[part of the Haywood Street Marks & Memoire series]

Most folks start telling me about a tattoo and within minutes, we’ve peeled off onto the windy backroads of story-telling. Not Jeff. He stays very much on topic. And maybe that’s because tattoos are so much of his story.

He is covered–back, arms, belly, face, legs. All of his work was completed in prison. He had 22 years to get it done.

All the marks were made with homemade tattoo guns—used parts from old radios. The inks—they’re all from ballpoint pens, tubes of mascara and burnt baby oil. Each image took not only the makeshift gun wielding artist, but a lookout or two—able to throw warnings of approaching wardens.

“I put a lot of racial stuff on me…Swastikas…Aryan Brotherhood things. Everyone wants to talk about it. They always ask about the tear drops. I don’t want to talk about it.”

“Is that because you’ve changed your mind on some things?” I ask.

“Yea. All that stuff is really just more about the company you keep in prison.”

I don’t know exactly why Jeff lived for over 20 years on the inside. He tells me three tear drops means three dead people. But that’s all. And that’s enough. It’s hot outside and it’s lunchtime and stories don’t need to get told all at once. Not before noon.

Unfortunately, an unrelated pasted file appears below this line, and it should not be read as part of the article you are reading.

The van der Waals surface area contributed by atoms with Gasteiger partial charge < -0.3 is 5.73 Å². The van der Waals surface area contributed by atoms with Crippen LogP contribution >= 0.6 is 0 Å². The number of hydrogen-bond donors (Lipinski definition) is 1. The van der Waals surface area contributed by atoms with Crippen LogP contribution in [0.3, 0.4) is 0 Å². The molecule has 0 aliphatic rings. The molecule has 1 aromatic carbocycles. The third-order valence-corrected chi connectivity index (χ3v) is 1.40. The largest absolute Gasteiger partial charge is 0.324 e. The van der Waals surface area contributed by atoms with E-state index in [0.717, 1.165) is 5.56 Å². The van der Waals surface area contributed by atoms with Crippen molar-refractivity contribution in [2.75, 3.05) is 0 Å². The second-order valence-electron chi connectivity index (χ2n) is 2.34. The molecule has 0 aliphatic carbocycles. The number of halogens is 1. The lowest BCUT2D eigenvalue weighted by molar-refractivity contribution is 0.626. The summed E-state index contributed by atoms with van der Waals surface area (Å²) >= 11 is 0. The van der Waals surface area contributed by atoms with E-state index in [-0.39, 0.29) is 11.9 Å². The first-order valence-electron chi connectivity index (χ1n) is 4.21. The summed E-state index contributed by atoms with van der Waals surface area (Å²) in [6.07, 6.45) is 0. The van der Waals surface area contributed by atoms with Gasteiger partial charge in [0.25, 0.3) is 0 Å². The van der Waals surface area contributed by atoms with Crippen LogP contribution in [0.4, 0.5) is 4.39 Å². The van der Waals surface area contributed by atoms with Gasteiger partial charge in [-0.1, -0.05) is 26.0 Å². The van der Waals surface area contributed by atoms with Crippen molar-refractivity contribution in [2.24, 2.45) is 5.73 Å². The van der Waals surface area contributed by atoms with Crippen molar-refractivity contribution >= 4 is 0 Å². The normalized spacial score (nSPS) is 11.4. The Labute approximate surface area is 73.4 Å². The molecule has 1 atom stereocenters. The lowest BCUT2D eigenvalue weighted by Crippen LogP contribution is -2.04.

Jeff asks if we can be done and heads back into the church for a double serving of Ms. Mary’s spaghetti pie. I keep my perch on the picnic table for a few more minutes—thinking about Jeff, and concrete cells and the smuggling of art into the most dark and depleted places.

Most of all though, I think about an offhand comment Jeff made about his mom coming to visit him in prison—how she was upset about all his tattoos; upset until he showed her the “mom” tattoo. “She smiled. She liked that one.”

It’s humanizing—to think about a homeless man with an extensive criminal history, as someone’s son; to think about a mama looking into her boy’s eyes, loving him in the pesky way moms do, pushing past a thousand barricades of emotion to see what we all see in our children—the good, the gone awry and the overwhelming presence of God.


Photo: Ron Greenberg
Written by: Brook van der Linde